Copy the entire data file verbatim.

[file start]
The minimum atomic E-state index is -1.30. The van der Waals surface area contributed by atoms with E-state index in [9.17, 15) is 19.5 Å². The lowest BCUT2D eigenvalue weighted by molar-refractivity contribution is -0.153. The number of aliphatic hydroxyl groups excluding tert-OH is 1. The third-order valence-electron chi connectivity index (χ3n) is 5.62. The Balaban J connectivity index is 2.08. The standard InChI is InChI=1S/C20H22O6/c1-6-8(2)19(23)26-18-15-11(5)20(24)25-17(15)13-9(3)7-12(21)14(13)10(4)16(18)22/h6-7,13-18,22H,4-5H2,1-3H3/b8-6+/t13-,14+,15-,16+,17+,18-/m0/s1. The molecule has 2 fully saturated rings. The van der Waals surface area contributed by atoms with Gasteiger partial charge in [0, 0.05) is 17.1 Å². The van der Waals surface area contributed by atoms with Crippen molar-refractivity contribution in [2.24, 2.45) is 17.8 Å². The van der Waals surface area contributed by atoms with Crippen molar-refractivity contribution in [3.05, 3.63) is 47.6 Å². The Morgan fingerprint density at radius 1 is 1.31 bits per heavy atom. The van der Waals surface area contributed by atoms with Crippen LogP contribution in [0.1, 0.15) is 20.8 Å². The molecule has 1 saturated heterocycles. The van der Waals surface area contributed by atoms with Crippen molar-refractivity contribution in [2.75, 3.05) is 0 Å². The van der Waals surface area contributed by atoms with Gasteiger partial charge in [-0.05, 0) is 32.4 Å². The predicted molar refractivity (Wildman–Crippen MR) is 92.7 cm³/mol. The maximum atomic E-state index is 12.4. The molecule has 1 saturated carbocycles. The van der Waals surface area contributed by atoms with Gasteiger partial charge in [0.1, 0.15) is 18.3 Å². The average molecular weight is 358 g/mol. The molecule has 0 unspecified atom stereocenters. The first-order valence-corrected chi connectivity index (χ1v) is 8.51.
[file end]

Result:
The minimum atomic E-state index is -1.30. The van der Waals surface area contributed by atoms with E-state index in [9.17, 15) is 19.5 Å². The lowest BCUT2D eigenvalue weighted by molar-refractivity contribution is -0.153. The number of aliphatic hydroxyl groups excluding tert-OH is 1. The third-order valence-electron chi connectivity index (χ3n) is 5.62. The Balaban J connectivity index is 2.08. The standard InChI is InChI=1S/C20H22O6/c1-6-8(2)19(23)26-18-15-11(5)20(24)25-17(15)13-9(3)7-12(21)14(13)10(4)16(18)22/h6-7,13-18,22H,4-5H2,1-3H3/b8-6+/t13-,14+,15-,16+,17+,18-/m0/s1. The molecule has 2 fully saturated rings. The van der Waals surface area contributed by atoms with Gasteiger partial charge in [0, 0.05) is 17.1 Å². The van der Waals surface area contributed by atoms with Crippen molar-refractivity contribution in [2.24, 2.45) is 17.8 Å². The van der Waals surface area contributed by atoms with Crippen molar-refractivity contribution in [3.05, 3.63) is 47.6 Å². The Morgan fingerprint density at radius 1 is 1.31 bits per heavy atom. The van der Waals surface area contributed by atoms with Crippen LogP contribution in [0.1, 0.15) is 20.8 Å². The molecule has 1 saturated heterocycles. The van der Waals surface area contributed by atoms with Crippen molar-refractivity contribution in [2.75, 3.05) is 0 Å². The van der Waals surface area contributed by atoms with Gasteiger partial charge in [-0.05, 0) is 32.4 Å². The predicted molar refractivity (Wildman–Crippen MR) is 92.7 cm³/mol. The maximum atomic E-state index is 12.4. The molecule has 1 saturated carbocycles. The van der Waals surface area contributed by atoms with Gasteiger partial charge in [0.1, 0.15) is 18.3 Å². The average molecular weight is 358 g/mol. The molecule has 0 unspecified atom stereocenters. The first-order valence-corrected chi connectivity index (χ1v) is 8.51.